Watch the start and end positions to see if there are any binding issues as well (you'll want to avoid any joints going close to 180 degrees). Front bar systems will normally end with the top and rear bar at near 180 degrees. This is normal, but make sure to make your robot, in reality, never go past 180 degrees, or it will be impossible to reverse your arm to close it. In rear bar powered systems, never start with a rear/top bar angle near 180 degrees. You'll notice a starting torque near infinity, which is bad.

As a last note, this calculator only takes into account the vertical force of the opposing robot, not the horizontal force. So, if your system starts moving fast (becoming a dynamic system) then this program will no longer be accurate.

The only defined unit is degrees, degrees must be used for angles. Other than that you can use metric or english units. Torque will come out in the units you input for force and length. If you use meters and newtons, torque will come out in N*m. If you use inches and pounds, torque will come out in in*lbs, etc.


To install the program, unzip the file to a temporary directory and run "setup.exe"
The installation will ask you where it should be installed, and create shortcuts in your start menu and desktop.

Four Bar Front Bar is for Windows Systems Only (sorry, I didn't know how to do this in anything besides VB)

Editor's Note: Windows 7 and later versions of the Windows operating system do not directly support .NET Framework 1.1 required by the T.i. Four Bar simulator. Computers running modern versions of Windows can use the Run Amok 4-Bar Lifter Spreadsheet.

Download Link (897 Kb Zip File v2.0.7)

Modifictaions in Version 2.0.7

1. Added support for "negative rear lifts," meaning you can now drop the rear pivot point, as well as raise it. In 2.0.6 this caused some problems.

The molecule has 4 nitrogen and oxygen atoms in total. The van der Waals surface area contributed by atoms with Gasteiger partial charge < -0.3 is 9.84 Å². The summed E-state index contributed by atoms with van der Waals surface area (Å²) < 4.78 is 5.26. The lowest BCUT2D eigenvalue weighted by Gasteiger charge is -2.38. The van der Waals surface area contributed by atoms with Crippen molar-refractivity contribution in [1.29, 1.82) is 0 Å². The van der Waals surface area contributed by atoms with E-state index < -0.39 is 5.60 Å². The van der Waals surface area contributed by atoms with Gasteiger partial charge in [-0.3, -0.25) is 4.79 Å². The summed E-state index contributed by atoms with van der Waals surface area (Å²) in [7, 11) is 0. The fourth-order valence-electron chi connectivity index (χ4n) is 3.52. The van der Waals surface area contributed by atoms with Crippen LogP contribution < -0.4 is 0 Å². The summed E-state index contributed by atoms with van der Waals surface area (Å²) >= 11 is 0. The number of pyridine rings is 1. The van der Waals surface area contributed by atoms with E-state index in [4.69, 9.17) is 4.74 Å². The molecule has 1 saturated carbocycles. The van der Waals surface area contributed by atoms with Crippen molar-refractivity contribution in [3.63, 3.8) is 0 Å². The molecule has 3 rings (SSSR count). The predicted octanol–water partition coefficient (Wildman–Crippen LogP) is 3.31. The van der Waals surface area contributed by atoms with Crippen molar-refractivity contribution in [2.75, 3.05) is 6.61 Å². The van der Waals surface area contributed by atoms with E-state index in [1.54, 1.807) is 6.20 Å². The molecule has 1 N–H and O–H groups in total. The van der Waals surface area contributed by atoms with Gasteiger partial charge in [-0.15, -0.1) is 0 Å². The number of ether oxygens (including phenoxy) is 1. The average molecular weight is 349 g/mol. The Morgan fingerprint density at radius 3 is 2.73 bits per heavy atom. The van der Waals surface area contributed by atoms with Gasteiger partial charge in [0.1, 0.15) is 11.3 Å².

2. KNOWN BUG - Don't let your tip point drop below 0, or it will cause some odd results.

Modifications in Version 2.0.6

1. Added support for raised rear pivot points. This is a common feature on many designs, and is drastically changes results if incorporated.

2. Added support for rear powered 4 bar systems.

3. Changed name from "4Bar Front Bar" to "Four Bar" since it is no longer limited to front bar powered systems.

Modifications in Version 1.2.0

1. Changed method by which calculations are computed. Instead of using a complicated trig analysis of the forces, a work balance is computed over each step. This eliminates the possibillity of trig errors on my part, and also speeds up operation.

Modifications in Version 1.1.0

1. Important bug fix corrects results.

Known Issues in Version 1.0.2

1. Some configurations will only draw the start position, nothing else. Cause is unknown. To fix this, try slightly changing one of the input values.

2. Some configurations will cause the torque graph to appear cut off. The value for the final angle is the value for where the graph cuts off, even though it is written all the way to the right. Cause: I started writing in VB6, but had to finish in .NET, this caused upgrading issues. I'm working on a solution.

3. This program is meant for situations where you are powering the front bar through torsion to a shaft mounted at the front lower link. Do not convert a piston force acting on the front bar to a torque, this is a different situation and will require a different calculator.